It's football season, but if you're finding yourself a little distracted from the game itself, you're not alone.
Between the controversies over the violent behavior of NFL stars Ray Rice and Adrian Peterson, and questions about the judgment of Commissioner Roger Goodell, plus growing attention to the League's policies on head injuries, the conversation this fall seems to be all about what's wrong with the game.
"I've always enjoyed being a chick who watches sports and surprising dudes with my knowledge," one fan in Beltsville, Maryland told The Takeaway. "But this year, being a woman, I feel so underrepresented and under valued by the NFL big wigs that I've become disenchanted by the whole game."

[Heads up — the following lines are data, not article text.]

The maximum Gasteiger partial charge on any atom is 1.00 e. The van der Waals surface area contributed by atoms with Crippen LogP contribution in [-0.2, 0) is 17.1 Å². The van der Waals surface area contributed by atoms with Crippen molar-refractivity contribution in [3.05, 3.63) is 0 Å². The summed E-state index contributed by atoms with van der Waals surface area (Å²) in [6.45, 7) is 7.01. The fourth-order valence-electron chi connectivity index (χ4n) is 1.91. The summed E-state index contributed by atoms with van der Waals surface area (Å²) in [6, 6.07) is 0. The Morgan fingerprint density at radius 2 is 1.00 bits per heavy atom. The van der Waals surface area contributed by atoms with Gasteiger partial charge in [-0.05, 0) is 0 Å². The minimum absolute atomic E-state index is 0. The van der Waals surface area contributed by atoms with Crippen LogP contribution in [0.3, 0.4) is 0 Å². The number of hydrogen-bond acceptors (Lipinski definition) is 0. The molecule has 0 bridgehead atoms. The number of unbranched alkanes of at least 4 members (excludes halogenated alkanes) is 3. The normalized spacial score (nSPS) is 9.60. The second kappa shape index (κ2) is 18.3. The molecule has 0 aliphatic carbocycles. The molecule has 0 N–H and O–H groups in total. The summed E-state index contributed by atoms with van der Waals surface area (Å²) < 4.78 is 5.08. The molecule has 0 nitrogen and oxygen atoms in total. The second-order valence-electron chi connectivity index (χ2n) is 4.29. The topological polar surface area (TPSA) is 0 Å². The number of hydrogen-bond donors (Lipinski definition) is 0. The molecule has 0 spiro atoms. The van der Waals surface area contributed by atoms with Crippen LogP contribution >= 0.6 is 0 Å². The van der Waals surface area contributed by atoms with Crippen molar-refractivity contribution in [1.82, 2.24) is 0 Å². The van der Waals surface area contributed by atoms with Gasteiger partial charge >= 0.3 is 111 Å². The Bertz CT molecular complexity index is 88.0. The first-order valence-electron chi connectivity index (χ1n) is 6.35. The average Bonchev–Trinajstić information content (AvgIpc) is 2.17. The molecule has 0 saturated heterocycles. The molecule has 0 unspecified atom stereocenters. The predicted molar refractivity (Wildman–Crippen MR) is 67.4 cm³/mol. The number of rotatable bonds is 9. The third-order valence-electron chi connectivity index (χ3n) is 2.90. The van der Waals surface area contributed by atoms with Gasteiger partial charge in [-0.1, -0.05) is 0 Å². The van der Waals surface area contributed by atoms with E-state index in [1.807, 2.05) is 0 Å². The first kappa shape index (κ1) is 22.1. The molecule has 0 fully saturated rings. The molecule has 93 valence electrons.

The Takeaway has addressed the league's problems at length in recent programs. But why do we love football in the first place? And what is it that the game has to teach us?
Mark Edmundson, a University of Virginia professor of English, takes up those questions in more in his new book, "Why Football Matters: My Education in the Game."
“There’s a dearth of heroes in the rest of culture and one of the reasons NFL players get so inflated is that people find it hard to find heroes outside of the world of sports,” says Edmundson. "I mean they are brave, but there are braver people. They are daring, but there are more daring people—but we don’t come in contact with them.”